Court of Criminal Appeals of Tennessee, Nashville
Assigned on Briefs April 3, 2018 at Jackson
from the Circuit Court for Montgomery County No. 2016-CR-754
Jill Bartee Ayers, Judge
defendant, Anthony Penny, pled guilty to three counts of
aggravated sexual battery. The plea agreement provided for
the defendant to be sentenced by the trial court with an
agreement his sentences would be served concurrently.
Following a sentencing hearing, the trial court imposed a
sentence often years for each count to be served in
confinement. On appeal, the defendant contends the trial
court abused its discretion by failing to properly consider
the purposes and principles of sentencing, by applying
enhancement factor four, and by failing to properly consider
certain mitigating factors under the "catch-all"
provision of the statute. Following our review, we affirm the
judgments of the trial court.
R. App. P. 3 as of Right; Judgment of the Circuit Court
E. Nell, District Public Defender; and Shelby C. Silvey,
Assistant Public Defender, for the appellant, Anthony Penny.
Herbert H. Slatery III, Attorney General and Reporter;
Jonathan H. Wardle, Assistant Attorney General; John W.
Carney, District Attorney General; and Kimberly Lund,
Assistant District Attorney General, for the appellee, State
Ross Dyer, J., delivered the opinion of the court, in which
D. Kelly Thomas, Jr. and Robert L. Holloway, Jr., JJ.,
ROSS DYER, JUDGE
and Procedural Background
defendant was charged with three counts of aggravated sexual
battery of his biological minor child. The State and the
defendant agreed that the defendant would plead guilty to all
three counts with sentencing to be determined by the trial
court. The State and the defendant further agreed the
defendant's sentences would be served concurrently. A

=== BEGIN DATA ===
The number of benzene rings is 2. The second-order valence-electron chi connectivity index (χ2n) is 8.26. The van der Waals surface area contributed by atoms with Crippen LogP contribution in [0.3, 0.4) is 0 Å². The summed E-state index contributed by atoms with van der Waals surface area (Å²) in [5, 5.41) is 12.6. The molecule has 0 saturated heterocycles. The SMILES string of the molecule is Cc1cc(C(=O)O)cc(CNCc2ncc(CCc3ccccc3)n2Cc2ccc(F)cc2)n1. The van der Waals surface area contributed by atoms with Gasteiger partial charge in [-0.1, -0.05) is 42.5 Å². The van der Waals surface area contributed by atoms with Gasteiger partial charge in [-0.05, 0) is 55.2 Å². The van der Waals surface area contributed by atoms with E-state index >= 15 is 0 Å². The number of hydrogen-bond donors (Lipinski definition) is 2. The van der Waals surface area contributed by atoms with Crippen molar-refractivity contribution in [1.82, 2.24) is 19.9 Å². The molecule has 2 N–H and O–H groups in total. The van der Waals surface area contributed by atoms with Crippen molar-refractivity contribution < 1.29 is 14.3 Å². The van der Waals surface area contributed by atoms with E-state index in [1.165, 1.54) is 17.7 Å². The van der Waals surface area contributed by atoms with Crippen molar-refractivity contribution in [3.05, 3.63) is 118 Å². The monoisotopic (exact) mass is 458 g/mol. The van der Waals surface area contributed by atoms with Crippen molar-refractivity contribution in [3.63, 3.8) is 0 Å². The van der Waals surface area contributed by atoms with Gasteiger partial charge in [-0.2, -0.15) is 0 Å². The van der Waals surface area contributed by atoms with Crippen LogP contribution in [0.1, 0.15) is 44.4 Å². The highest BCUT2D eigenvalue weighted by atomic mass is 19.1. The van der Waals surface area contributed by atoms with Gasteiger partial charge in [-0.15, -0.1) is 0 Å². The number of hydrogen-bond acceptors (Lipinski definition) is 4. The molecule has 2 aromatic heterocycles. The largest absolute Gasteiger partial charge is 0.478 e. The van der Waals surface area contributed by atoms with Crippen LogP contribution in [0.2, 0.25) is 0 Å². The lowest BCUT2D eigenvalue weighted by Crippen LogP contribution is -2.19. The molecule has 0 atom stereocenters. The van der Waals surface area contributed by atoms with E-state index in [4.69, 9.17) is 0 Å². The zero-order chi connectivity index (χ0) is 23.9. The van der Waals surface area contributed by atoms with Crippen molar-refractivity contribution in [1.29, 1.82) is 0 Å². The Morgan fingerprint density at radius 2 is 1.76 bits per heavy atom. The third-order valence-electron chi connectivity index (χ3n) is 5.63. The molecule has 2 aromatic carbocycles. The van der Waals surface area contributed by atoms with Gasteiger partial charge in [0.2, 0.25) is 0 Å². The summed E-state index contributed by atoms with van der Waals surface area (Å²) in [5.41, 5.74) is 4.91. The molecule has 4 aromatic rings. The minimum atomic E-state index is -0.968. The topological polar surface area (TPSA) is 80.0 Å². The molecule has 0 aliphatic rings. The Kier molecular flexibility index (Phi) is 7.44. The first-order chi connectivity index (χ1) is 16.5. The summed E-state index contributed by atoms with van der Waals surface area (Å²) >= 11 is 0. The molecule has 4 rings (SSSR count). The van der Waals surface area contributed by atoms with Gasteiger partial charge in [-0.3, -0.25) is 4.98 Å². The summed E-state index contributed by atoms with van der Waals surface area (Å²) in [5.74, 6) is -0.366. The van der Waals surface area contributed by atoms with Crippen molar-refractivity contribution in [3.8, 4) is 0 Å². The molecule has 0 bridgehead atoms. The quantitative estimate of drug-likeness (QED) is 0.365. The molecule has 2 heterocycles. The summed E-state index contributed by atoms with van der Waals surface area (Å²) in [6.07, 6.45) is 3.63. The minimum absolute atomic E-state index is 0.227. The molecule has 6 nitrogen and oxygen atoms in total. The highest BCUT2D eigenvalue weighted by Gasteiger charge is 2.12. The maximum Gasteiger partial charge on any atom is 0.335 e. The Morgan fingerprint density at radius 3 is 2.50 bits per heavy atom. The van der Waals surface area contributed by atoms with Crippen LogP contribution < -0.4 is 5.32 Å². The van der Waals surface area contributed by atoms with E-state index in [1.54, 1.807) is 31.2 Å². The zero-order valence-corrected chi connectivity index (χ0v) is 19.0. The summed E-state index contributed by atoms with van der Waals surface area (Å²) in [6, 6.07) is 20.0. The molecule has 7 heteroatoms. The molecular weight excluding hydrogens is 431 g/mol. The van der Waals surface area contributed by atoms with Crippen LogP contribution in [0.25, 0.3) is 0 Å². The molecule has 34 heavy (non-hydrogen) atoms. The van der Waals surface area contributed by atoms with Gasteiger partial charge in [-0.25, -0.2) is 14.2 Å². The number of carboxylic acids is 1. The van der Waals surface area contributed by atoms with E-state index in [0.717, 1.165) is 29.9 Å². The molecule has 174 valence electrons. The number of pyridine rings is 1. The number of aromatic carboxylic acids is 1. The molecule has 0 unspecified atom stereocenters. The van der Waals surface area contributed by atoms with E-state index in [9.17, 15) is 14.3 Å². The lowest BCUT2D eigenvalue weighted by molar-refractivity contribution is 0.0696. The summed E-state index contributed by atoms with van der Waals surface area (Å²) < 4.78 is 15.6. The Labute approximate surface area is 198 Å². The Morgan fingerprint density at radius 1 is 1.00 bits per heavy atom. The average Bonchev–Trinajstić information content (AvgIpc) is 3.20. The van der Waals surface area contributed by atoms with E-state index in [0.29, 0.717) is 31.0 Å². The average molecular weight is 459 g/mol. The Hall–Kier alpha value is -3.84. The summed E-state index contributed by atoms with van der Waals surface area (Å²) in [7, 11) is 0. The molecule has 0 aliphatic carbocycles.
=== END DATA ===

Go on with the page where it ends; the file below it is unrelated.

sentencing hearing was held on May 19, 2017.
the sentencing hearing, the State introduced into evidence
the presentence report and a victim impact letter written by
the victim's mother. In her letter, the victim's
mother stated the impact of the defendant's actions
caused the victim to "inflict self-harm, not sleep,
and her once bubbly personality was changing before my
eyes." She went on to note that "[t]he worst part
about it is the horrendous acts of her own so-called father
will haunt [the victim] the rest of her life. [The victim]
will never be the same again." The victim hid the abuse
from her family for a year during which time she would also
object to visiting the defendant and her grandparents
because, unknown to the victim's mother, the defendant
would abuse the victim during those visits. During that year,
the victim, who normally "enjoyed wearing bright colored
clothing" and "wanted to stand out" and
"be noticed, " began wearing "multiple
layers" of oversized dark long sleeved clothing and long
pants. The victim even stopped wearing pajamas "because
a lot of the abuse occurred at night and pajamas made access
to her private parts easy for her abuser." To date, the
victim still "wears long sleeves/long pants in an effort
to avoid attracting unwanted attention due to [the
defendant's] inappropriate comments and touching."
The victim's mother concluded her letter stating,
Before the sexual assault occurred, [the victim] was a more
confident child, one who wanted to excel, to impress others.
Now if she makes a mistake, or she doesn't do as well as
she feels she should, she beats herself up, she cries, and
sometimes she would self-hurt because of what she deemed as
defendant also made a statement during the sentencing
hearing. The defendant expressed regret for the pain he
caused the victim and the family. He also informed the trial
court that he wished he "could go back and undo the
damage I've caused. . . ." He expressed hope the
victim would have the strength to put this behind her.
Finally, the defendant stated, "I've done all this
to myself and I have no one else to blame. ... I fully admit
to this and I am deeply ashamed and sorry for what I've
sentencing the defendant, the trial court stated it
considered the evidence presented during the sentencing
hearing including, the presentence report, the victim impact
statement from the victim's mother, the defendant's
statement, and the arguments of counsel. The trial court also
considered the "statistical information provided by the
Administrative Office of the Courts." In reviewing the
appropriate and applicable enhancement factors, the trial
court found enhancement factors (4), the victim was
particularly vulnerable due to age, and (14), the defendant
abused a position of private trust, applied to the defendant.
See Tenn. Code Ann. § 40-350-114 (4), (14).
While the trial court did not find any of the enumerated
mitigating factors applicable, the trial court took into
account the fact that the defendant entered an open plea
"because [he] didn't want to put his daughter
through the trial, and ...